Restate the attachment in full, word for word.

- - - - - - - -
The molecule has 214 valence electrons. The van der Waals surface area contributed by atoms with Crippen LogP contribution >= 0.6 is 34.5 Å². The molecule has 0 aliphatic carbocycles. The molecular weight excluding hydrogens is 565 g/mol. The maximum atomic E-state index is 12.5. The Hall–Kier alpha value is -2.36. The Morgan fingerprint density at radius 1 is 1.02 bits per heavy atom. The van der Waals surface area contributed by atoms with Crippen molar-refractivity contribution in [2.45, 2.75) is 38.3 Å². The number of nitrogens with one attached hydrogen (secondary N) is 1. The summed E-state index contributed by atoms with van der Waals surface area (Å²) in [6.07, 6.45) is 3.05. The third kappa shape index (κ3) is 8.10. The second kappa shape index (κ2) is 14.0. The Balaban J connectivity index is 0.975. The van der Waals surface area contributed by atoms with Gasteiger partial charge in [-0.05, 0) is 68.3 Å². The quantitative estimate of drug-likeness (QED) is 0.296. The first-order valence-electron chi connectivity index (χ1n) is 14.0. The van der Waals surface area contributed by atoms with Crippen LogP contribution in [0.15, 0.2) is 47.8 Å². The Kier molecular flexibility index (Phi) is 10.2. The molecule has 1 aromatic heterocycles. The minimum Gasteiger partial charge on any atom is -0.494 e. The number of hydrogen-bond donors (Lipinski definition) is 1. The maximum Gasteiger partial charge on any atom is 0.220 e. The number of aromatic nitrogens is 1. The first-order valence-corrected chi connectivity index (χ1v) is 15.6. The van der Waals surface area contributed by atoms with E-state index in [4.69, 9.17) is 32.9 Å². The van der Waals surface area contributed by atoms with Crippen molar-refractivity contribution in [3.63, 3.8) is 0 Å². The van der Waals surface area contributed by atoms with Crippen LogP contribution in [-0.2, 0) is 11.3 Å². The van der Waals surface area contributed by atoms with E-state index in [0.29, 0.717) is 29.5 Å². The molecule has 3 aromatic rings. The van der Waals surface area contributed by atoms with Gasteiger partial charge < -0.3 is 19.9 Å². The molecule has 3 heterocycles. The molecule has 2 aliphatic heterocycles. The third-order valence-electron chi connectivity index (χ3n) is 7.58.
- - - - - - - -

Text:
The molecule has 214 valence electrons. The van der Waals surface area contributed by atoms with Crippen LogP contribution >= 0.6 is 34.5 Å². The molecule has 0 aliphatic carbocycles. The molecular weight excluding hydrogens is 565 g/mol. The maximum atomic E-state index is 12.5. The Hall–Kier alpha value is -2.36. The Morgan fingerprint density at radius 1 is 1.02 bits per heavy atom. The van der Waals surface area contributed by atoms with Crippen molar-refractivity contribution in [2.45, 2.75) is 38.3 Å². The number of nitrogens with one attached hydrogen (secondary N) is 1. The summed E-state index contributed by atoms with van der Waals surface area (Å²) in [6.07, 6.45) is 3.05. The third kappa shape index (κ3) is 8.10. The second kappa shape index (κ2) is 14.0. The Balaban J connectivity index is 0.975. The van der Waals surface area contributed by atoms with Gasteiger partial charge in [-0.05, 0) is 68.3 Å². The quantitative estimate of drug-likeness (QED) is 0.296. The first-order valence-electron chi connectivity index (χ1n) is 14.0. The van der Waals surface area contributed by atoms with Crippen LogP contribution in [0.15, 0.2) is 47.8 Å². The Kier molecular flexibility index (Phi) is 10.2. The molecule has 1 aromatic heterocycles. The minimum Gasteiger partial charge on any atom is -0.494 e. The number of hydrogen-bond donors (Lipinski definition) is 1. The maximum Gasteiger partial charge on any atom is 0.220 e. The number of aromatic nitrogens is 1. The first-order valence-corrected chi connectivity index (χ1v) is 15.6. The van der Waals surface area contributed by atoms with E-state index in [4.69, 9.17) is 32.9 Å². The van der Waals surface area contributed by atoms with Crippen molar-refractivity contribution in [3.63, 3.8) is 0 Å². The van der Waals surface area contributed by atoms with Crippen LogP contribution in [-0.2, 0) is 11.3 Å². The van der Waals surface area contributed by atoms with E-state index in [0.29, 0.717) is 29.5 Å². The molecule has 3 aromatic rings. The van der Waals surface area contributed by atoms with Gasteiger partial charge < -0.3 is 19.9 Å². The molecule has 3 heterocycles. The molecule has 2 aliphatic heterocycles. The third-order valence-electron chi connectivity index (χ3n) is 7.58.